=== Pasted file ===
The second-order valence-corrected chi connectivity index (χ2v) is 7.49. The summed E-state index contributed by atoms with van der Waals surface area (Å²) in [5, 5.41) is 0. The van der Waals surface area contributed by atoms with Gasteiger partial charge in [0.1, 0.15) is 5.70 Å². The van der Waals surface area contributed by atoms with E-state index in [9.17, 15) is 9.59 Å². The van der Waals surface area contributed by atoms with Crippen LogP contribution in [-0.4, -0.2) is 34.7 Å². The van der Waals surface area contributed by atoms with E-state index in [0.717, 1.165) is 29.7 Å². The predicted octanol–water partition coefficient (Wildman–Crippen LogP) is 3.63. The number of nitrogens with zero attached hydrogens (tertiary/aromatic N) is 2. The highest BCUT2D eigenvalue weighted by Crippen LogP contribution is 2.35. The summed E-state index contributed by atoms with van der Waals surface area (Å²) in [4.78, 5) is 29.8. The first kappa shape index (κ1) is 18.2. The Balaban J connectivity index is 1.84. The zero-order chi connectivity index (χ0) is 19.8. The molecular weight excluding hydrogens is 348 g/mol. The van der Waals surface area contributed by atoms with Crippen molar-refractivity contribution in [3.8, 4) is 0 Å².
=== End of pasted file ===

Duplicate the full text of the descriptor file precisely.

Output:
The second-order valence-corrected chi connectivity index (χ2v) is 7.49. The summed E-state index contributed by atoms with van der Waals surface area (Å²) in [5, 5.41) is 0. The van der Waals surface area contributed by atoms with Gasteiger partial charge in [0.1, 0.15) is 5.70 Å². The van der Waals surface area contributed by atoms with E-state index in [9.17, 15) is 9.59 Å². The van der Waals surface area contributed by atoms with Crippen LogP contribution in [-0.4, -0.2) is 34.7 Å². The van der Waals surface area contributed by atoms with E-state index in [0.717, 1.165) is 29.7 Å². The predicted octanol–water partition coefficient (Wildman–Crippen LogP) is 3.63. The number of nitrogens with zero attached hydrogens (tertiary/aromatic N) is 2. The highest BCUT2D eigenvalue weighted by Crippen LogP contribution is 2.35. The summed E-state index contributed by atoms with van der Waals surface area (Å²) in [4.78, 5) is 29.8. The first kappa shape index (κ1) is 18.2. The Balaban J connectivity index is 1.84. The zero-order chi connectivity index (χ0) is 19.8. The molecular weight excluding hydrogens is 348 g/mol. The van der Waals surface area contributed by atoms with Crippen molar-refractivity contribution in [3.8, 4) is 0 Å².